Different Isn't Necessarily Better

“It ain’t what you don’t know that gets you into trouble. It’s what you know for sure that just ain’t so.”
-Mark Twain


We see many new product concepts every month. For the past nine months, they’ve been coming in a torrent. This happened before… Following the financial crisis of 2008, new businesses and products popped up like crazy. Motivated by creative spirit, the drive to launch new products & businesses and to some degree desperation, countless new ventures were launched. In The Time of Covid, it’s happening again.

Thirteen years ago, most of these new ventures failed… In the frenzy to launch new products in 2021, this scenario will unfortunately repeat itself. While the Big Four Accounting Firms (and the Big Five Consulting Firms) love this, seeing “deal flow” and tons of fees, we see poorly designed products and ill-conceived business models.

The path to failure is characterized by five wrong turns. They’re summarized below:

  1. The inclusion of “features” that don’t improve the user experience in an existing product or create an appealing new segment that customers will find compelling. Examples include adding a display to a can opener (really, it was pitched to us) or an instrumented cat litter box (Really II).
  2. Applying tons of effort and money into IP protection, patents, trademarks, etc., before executing on the basics of design development and proof of concept testing. Trying to “lock us up” with a restrictive NDA before sharing a pencil sketch is a red flag.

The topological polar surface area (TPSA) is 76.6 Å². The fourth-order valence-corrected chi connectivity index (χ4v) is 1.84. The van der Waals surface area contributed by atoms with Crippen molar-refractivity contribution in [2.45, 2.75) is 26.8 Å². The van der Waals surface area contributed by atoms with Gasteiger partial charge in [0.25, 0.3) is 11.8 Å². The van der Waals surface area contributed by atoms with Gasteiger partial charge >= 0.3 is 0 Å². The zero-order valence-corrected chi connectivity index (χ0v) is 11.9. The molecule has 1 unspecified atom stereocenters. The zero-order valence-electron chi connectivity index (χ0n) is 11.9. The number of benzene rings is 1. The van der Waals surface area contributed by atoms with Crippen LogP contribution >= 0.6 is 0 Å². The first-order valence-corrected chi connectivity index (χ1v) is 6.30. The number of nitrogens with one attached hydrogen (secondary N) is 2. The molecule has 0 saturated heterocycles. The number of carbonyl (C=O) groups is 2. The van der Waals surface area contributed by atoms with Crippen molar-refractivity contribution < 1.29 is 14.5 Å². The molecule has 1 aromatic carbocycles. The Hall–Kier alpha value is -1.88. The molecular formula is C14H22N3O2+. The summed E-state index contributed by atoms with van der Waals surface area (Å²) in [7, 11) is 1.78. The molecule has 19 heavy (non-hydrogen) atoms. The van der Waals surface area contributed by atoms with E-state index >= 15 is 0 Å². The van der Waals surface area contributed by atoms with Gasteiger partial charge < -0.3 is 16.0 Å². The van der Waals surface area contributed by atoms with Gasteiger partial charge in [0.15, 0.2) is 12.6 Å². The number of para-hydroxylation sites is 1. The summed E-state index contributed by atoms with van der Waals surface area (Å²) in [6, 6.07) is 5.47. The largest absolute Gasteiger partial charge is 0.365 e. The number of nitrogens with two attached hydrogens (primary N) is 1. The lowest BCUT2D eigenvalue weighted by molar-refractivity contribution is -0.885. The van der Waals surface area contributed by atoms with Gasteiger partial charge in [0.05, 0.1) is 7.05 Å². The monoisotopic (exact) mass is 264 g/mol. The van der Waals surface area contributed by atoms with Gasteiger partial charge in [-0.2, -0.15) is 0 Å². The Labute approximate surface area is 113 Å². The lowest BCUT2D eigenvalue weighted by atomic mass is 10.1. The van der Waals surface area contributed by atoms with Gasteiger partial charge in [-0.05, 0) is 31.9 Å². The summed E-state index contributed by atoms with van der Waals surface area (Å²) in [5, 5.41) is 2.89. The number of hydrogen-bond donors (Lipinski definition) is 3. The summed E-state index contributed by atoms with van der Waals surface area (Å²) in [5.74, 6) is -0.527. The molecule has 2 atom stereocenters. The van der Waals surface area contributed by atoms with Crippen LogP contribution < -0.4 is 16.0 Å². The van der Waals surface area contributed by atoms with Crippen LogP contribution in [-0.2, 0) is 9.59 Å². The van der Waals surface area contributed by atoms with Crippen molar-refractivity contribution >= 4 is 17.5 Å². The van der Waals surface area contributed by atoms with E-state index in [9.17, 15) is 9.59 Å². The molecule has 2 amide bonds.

3. Getting lost in the CAD. Otherwise known as creating a design that’s uninformed by real life manufacturing constraints and the compatibility of components, materials and factory capabilities. Just because it can be shown in CAD doesn’t mean that it can be fabricated using existing manufacturing methods.
  4. Bolting on so many accessories, features and options that the industrialization effort requires years of development time. The concept of “MVP” (Minimum Viable Product) should guide the development effort.
  5. Ignoring the fundamental rules of business. Everything needs to be sold. The world won’t beat a path to your door only because your product is novel or unique.

Our ethical guardrails don’t allow us to take a client’s money if we have little confidence that they’ve planned well or have the resources to succeed. While this is especially important for smaller, emerging companies, many of which are self-funded, it also applies to larger enterprises.

So, don’t fall into the trap of “knowing for sure” that your different product is better (otherwise known as arrogance and ignorance) described above by Mark Twain. Do your homework, go long on Voice of the Customer, talk to manufacturers early, and keep it simple.


Jack Daniels

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